9 Ways to Reduce Insulin Resistance with PCOS




You can’t talk about PCOS without talking about blood sugars.


Polycystic ovarian syndrome is a complex hormonal, metabolic and reproductive disorder that affects up to 15% of women. One of the core issues that women with PCOS face is insulin resistance. In order to reverse your symptoms, you need to have balanced hormones.


The hormone insulin plays a major role in that. High insulin levels lead to higher levels of androgens or male hormones. Higher levels of androgen testosterone can impact fertility, weight, skin issues like acne, and cause excess hair growth as well as hair loss.


To help restore hormonal balance you want to stabilize your blood sugar levels. The good news is that there are a variety of ways in which you can lower your blood sugar naturally.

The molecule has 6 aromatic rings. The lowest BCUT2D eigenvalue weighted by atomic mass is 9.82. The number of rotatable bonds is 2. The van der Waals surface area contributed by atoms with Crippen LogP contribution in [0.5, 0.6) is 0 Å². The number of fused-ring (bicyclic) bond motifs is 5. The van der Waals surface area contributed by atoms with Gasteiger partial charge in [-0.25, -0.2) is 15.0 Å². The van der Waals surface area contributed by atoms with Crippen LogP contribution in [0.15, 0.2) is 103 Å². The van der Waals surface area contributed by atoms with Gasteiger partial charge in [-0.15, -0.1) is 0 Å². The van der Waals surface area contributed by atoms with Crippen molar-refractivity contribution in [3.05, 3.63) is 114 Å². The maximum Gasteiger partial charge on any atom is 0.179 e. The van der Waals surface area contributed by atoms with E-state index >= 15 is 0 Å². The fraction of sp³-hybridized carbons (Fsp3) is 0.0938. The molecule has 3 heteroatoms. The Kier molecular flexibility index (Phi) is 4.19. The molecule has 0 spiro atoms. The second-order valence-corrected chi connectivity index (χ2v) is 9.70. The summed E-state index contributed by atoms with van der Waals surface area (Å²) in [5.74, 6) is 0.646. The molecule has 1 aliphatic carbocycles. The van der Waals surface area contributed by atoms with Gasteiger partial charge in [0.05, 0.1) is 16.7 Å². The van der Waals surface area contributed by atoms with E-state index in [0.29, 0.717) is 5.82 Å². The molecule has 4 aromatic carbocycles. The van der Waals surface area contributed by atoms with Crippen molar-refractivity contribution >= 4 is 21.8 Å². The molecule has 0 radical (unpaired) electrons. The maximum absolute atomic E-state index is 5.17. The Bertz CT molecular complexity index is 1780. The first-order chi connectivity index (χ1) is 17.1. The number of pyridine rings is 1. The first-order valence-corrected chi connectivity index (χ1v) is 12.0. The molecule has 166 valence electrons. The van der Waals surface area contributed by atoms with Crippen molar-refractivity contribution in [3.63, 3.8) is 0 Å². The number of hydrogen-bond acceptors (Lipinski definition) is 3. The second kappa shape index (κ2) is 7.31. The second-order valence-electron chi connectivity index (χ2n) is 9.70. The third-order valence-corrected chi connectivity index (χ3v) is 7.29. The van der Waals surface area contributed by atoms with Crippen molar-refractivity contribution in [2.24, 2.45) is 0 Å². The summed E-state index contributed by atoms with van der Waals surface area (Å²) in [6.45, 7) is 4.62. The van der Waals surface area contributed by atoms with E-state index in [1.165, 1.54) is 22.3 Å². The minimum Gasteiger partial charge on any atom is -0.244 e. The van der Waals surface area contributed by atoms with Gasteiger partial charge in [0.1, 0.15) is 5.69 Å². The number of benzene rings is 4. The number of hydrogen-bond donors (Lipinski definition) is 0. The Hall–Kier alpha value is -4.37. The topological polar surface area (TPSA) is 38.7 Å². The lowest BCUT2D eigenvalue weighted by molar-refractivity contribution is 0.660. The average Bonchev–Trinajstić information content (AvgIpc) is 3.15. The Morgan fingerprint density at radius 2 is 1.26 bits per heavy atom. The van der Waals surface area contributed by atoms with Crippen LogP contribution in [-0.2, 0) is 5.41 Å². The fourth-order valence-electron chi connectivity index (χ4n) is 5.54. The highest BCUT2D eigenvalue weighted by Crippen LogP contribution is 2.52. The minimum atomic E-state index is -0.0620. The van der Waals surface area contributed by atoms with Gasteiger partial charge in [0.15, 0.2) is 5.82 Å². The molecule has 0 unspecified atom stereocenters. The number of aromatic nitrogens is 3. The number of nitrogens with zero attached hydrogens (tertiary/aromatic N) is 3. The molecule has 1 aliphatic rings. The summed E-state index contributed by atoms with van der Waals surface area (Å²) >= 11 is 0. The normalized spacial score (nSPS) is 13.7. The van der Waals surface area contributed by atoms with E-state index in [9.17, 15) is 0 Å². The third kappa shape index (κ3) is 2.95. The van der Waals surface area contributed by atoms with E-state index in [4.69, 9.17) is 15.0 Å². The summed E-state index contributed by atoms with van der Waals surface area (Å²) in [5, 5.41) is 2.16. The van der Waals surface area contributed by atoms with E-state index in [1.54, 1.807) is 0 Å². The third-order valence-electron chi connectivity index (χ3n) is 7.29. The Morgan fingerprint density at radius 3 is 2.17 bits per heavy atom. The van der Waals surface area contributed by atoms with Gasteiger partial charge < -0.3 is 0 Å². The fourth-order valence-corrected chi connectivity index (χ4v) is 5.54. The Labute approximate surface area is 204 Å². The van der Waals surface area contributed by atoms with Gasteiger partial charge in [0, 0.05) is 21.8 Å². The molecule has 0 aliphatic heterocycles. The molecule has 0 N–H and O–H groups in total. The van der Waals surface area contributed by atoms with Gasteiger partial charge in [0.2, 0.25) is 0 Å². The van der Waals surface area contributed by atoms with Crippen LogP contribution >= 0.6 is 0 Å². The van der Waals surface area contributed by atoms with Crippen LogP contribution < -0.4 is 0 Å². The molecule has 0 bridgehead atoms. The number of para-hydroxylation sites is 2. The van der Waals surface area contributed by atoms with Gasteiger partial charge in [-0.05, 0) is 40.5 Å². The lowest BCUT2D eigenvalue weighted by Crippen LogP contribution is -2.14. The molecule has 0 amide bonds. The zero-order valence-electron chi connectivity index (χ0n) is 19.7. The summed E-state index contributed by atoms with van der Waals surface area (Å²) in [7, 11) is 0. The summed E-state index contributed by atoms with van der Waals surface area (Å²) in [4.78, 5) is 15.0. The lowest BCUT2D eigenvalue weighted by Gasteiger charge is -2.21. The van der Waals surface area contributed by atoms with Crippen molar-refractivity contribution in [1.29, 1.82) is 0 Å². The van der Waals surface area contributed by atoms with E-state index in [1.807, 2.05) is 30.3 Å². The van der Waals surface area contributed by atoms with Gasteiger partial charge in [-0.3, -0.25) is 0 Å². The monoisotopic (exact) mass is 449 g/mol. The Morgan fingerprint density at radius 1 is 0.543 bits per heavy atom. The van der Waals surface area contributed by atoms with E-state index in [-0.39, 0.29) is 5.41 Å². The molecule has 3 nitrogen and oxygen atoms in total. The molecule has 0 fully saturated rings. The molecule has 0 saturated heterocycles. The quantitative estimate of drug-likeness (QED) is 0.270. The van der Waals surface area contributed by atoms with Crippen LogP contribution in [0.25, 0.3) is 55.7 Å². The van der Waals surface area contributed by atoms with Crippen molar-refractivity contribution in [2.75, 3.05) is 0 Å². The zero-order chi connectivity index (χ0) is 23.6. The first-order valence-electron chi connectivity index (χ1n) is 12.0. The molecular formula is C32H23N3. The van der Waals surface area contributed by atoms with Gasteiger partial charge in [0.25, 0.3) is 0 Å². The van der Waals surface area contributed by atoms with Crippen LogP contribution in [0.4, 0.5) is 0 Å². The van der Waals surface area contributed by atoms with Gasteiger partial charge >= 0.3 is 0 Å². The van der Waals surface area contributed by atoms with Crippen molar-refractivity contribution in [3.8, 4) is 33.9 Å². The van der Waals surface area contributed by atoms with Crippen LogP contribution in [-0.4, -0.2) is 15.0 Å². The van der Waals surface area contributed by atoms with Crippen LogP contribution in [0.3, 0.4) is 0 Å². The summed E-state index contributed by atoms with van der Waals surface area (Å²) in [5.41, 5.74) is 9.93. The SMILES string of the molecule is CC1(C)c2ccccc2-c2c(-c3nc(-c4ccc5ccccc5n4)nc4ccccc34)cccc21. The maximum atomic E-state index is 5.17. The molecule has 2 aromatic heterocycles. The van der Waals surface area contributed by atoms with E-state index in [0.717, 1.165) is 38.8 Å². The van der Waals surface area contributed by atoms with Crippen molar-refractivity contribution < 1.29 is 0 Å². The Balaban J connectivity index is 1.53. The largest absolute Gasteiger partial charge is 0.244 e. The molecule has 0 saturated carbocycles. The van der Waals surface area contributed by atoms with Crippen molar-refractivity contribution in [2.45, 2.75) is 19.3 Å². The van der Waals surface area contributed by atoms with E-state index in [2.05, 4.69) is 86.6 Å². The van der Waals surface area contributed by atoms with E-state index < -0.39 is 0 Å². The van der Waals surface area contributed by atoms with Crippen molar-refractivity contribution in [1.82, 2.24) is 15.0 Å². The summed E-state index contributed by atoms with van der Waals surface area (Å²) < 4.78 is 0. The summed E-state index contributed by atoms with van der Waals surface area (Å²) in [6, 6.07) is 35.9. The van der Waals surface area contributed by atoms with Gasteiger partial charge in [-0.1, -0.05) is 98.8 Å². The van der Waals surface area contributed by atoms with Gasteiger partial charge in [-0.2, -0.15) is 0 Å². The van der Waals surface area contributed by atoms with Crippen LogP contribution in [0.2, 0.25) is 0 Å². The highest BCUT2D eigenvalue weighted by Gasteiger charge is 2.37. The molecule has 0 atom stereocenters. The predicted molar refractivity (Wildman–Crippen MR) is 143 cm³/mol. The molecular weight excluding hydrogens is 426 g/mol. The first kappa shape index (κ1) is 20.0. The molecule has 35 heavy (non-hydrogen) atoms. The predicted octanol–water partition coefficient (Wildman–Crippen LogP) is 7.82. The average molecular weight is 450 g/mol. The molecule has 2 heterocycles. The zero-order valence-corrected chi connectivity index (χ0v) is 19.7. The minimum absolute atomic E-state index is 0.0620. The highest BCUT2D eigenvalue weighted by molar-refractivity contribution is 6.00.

Here are 9 easy things that you can start implementing into your daily routine.


1. Cut Down On Carbs

There definitely are foods to avoid with PCOS. No one wants to hear this one but cutting certain carbs can have a great impact. Notice I highlighted the word certain. You don’t have to cut out everything, that would be unhealthy. The body needs some carbs in order to function properly.

What type of carbs are we talking about? Think of ones that don’t offer a lot of nutritional value, ones that are empty calories. The type that is heavily processed and refined. When you do eat carbs, be smart about it. Choose one that are from real foods like sweet potatoes and brown rice. These are referred to as complex carbs. Also, watch your portion sizes. This will have a significant impact when you eat them.


2. Eat Nuts